Inevitable, for 100 years





Since the foundation of Northern Ireland nationalism has seen the existence of the Province as temporary and therefore refuse to ‘accept’ partition. Partition, in nationalists’ eyes, was(is) means through which Britain maintained a presence in Ireland for its own ‘selfish and strategic interests’; and Unionists were (and still are) their ‘patsies’.

Legally speaking partition was to be temporary: this was the position of the London Government, quite possibly to avoid an argument. For Northern Ireland to be close to a century old, must therefore clearly depress nationalists. Instead of viewing Northern Ireland as a success, it is therefore essential to label it as a ‘failed’ entity based on historic grievance laid at the door of political Unionism.

To imagine that Northern Ireland would be still in existence nearly a century later, would would have been simply ‘unbelievable’ in 1920.

Michael Collins, the notorious IRA director of ‘operations’, negotiated the Anglo-Irish Treaty, which accepted partition. He treated it as ‘a means to achieve Irish freedom’.

Unsurprisingly Nationalism will seek to use the anniversary, much like that of the fiftieth anniversary of the Easter Rebellion, to inspire and rejuvenate its voter base. The fact that events are used by the nationalist political elite to arouse their voter base comes as no surprise. Most recently, evidenced in the collapse of Stormont – supposedly over the RHI debacle equality, rights, respect and Brexit: varying to appeal to some group or others’ particular ‘identity’ crisis; a very Sinn Fein notion of broadening its appeal by presenting multi-choice excuses to justify pulling the plug Stormont ‘wisely’.

Since the 1960s nationalism has sought to gain political ground by discrediting the governance of Northern Ireland and political unionism, building on grievance after grievance: obliquely providing cover for those justifying the terrorist campaign launched against the people of Northern Ireland by the Provisional IRA; an error being repeated with Brexit by those who ought to know better.

For republican terrorists the campaign of violence and terror was of course an extension, a natural progression, of the campaign for civil rights. Apparently the 60s civil rights campaign was unfulfilled until 1998 with the Belfast Agreement (according to Sinn Féin’s Alex Maskey) – most commentators would date that earlier around the early 1970s.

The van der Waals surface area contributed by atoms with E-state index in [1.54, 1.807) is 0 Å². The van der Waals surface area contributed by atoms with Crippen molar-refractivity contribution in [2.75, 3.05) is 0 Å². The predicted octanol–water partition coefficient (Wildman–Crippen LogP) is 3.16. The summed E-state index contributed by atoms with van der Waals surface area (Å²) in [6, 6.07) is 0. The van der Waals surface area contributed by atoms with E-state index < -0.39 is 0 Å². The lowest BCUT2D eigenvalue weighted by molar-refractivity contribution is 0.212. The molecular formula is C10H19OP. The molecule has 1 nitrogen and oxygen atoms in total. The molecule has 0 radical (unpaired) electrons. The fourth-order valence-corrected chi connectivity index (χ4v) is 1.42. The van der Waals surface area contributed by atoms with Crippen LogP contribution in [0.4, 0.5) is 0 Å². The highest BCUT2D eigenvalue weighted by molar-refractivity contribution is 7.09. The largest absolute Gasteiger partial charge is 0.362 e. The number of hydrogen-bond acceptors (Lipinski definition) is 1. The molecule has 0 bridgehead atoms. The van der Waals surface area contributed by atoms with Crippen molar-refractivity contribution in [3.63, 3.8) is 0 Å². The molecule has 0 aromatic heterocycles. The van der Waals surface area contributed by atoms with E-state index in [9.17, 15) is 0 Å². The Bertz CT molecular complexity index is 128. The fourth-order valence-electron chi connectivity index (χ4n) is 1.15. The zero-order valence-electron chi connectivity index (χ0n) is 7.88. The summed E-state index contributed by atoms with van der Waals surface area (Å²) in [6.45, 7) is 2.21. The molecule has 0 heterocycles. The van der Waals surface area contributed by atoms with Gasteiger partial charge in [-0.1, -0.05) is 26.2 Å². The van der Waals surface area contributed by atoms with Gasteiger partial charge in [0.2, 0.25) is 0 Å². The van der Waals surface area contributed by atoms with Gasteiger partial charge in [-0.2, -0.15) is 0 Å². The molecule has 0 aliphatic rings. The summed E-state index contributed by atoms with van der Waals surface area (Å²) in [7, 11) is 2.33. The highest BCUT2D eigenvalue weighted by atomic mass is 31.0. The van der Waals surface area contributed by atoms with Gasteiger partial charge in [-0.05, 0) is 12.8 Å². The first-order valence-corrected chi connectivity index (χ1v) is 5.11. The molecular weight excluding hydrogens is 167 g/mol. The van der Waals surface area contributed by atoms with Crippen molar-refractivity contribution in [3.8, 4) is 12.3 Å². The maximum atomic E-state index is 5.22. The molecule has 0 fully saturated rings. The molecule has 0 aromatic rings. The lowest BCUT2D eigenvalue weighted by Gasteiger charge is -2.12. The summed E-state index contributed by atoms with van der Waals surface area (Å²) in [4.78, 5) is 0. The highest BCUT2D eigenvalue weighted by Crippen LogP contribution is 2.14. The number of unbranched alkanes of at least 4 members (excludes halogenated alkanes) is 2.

1998 is currently being presented as having been a stepping stone to Irish Unity – not for the first time – a United Ireland was meant to have been inevitable by 2016.

‘Unity’ has and continues to be promoted by Nationalism as inevitable. The main argument for it being inevitable was always down to demographics. Today this has been seen to not be the case and many opinion polls over the last decade or more has seen self-identified nationalists as being broadly supportive of maintaining the Union (see ‘Not Spooked’ published November 2017).

Given the events of the last number of years, from the collapse of Stormont in 2017, the result of the Referendum on membership of the EU, RHI and any other excuses (please write them on a post-it), political nationalism will always use events as a means to achieving their objective of a united Ireland or ‘overthrowing British rule’. All very predictable, but not enlightening. All very triumphalist, not very persuasive.

Nationalism talks of a united Ireland, a phrase picked up and endorsed by the media, instead of the future of Northern Ireland because the phrase ‘united Ireland’ makes it all sound more inevitable and that it is, of course, the road we are travelling, with no other exit.

Talk again of a new Ireland, united and free from the interference of Westminster. This is despite the fact that Northern Ireland receives the greatest level of spending per head of the population in the entire United Kingdom, £11,042 per head (21 percent above the UK average).

No one talks about the future of Ireland which, if it subsumed Northern Ireland, living standards in Republic would perhaps fall by 15%, while remaining in the EU is no guarantee of Ireland’s economic model, the not inconsiderable national debt (still higher than Greece) would inevitably increase, and opinion polls show no appetite for the sort of ‘Solidarity Tax” hike that Germans are still paying (!). As Philip Larkin has suggested on This Union recently, the nationalist/republican ideas of “unity” are fogged in a green mist rather than rational clarity – something to which political unionism needs to pay far more attention.

As Philip Larkin also notes, there is the issue of a Referendum in the Republic of Ireland, if a ‘Yes’ vote emerged in any Referendum in Northern Ireland. The result of which was highlighted a number of years ago by the former SDLP MLA Conall McDevitt (himself a southerner) to require a similar Referendum in the Republic: the Belfast Agreement made changes to the Irish Constitution with respect to Articles 2 & 3, which had previously made claim over Northern Ireland; a referendum is required on even minor changes to the Republic’s Constitution.

Overall, what is presented as inevitable isn’t. The republican/nationalist road to a “United Ireland” is a rocky one for which it is ill prepared, and while emphatically stating its certain destination its lacks a substantive case for a United Ireland, providing only rabble (or rebel) rhetoric that belies a roadmap that is both contradictory and incoherent.

The only thing inevitable at this point in time is nationalist expectation in contrast to hard reality.


Dr Andrew Charles: political historian.